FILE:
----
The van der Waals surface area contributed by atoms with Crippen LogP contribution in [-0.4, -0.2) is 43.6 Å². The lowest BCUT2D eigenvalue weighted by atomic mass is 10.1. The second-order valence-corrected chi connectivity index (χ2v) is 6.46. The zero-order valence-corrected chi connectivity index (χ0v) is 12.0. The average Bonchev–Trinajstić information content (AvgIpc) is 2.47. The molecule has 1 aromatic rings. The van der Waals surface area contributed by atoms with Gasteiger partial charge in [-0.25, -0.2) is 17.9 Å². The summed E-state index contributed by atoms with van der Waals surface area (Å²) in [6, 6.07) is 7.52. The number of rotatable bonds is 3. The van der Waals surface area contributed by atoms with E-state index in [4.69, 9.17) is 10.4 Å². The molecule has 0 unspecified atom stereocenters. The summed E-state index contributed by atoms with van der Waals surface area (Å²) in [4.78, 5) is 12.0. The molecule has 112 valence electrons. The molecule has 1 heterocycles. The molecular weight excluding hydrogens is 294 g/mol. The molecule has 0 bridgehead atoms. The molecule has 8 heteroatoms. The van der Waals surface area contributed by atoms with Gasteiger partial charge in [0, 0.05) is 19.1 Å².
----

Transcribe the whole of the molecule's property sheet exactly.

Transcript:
The van der Waals surface area contributed by atoms with Crippen LogP contribution in [-0.4, -0.2) is 43.6 Å². The lowest BCUT2D eigenvalue weighted by atomic mass is 10.1. The second-order valence-corrected chi connectivity index (χ2v) is 6.46. The zero-order valence-corrected chi connectivity index (χ0v) is 12.0. The average Bonchev–Trinajstić information content (AvgIpc) is 2.47. The molecule has 1 aromatic rings. The van der Waals surface area contributed by atoms with Gasteiger partial charge in [-0.25, -0.2) is 17.9 Å². The summed E-state index contributed by atoms with van der Waals surface area (Å²) in [6, 6.07) is 7.52. The number of rotatable bonds is 3. The van der Waals surface area contributed by atoms with E-state index in [4.69, 9.17) is 10.4 Å². The molecule has 0 unspecified atom stereocenters. The summed E-state index contributed by atoms with van der Waals surface area (Å²) in [4.78, 5) is 12.0. The molecule has 112 valence electrons. The molecule has 1 heterocycles. The molecular weight excluding hydrogens is 294 g/mol. The molecule has 0 bridgehead atoms. The molecule has 8 heteroatoms. The van der Waals surface area contributed by atoms with Gasteiger partial charge in [0, 0.05) is 19.1 Å².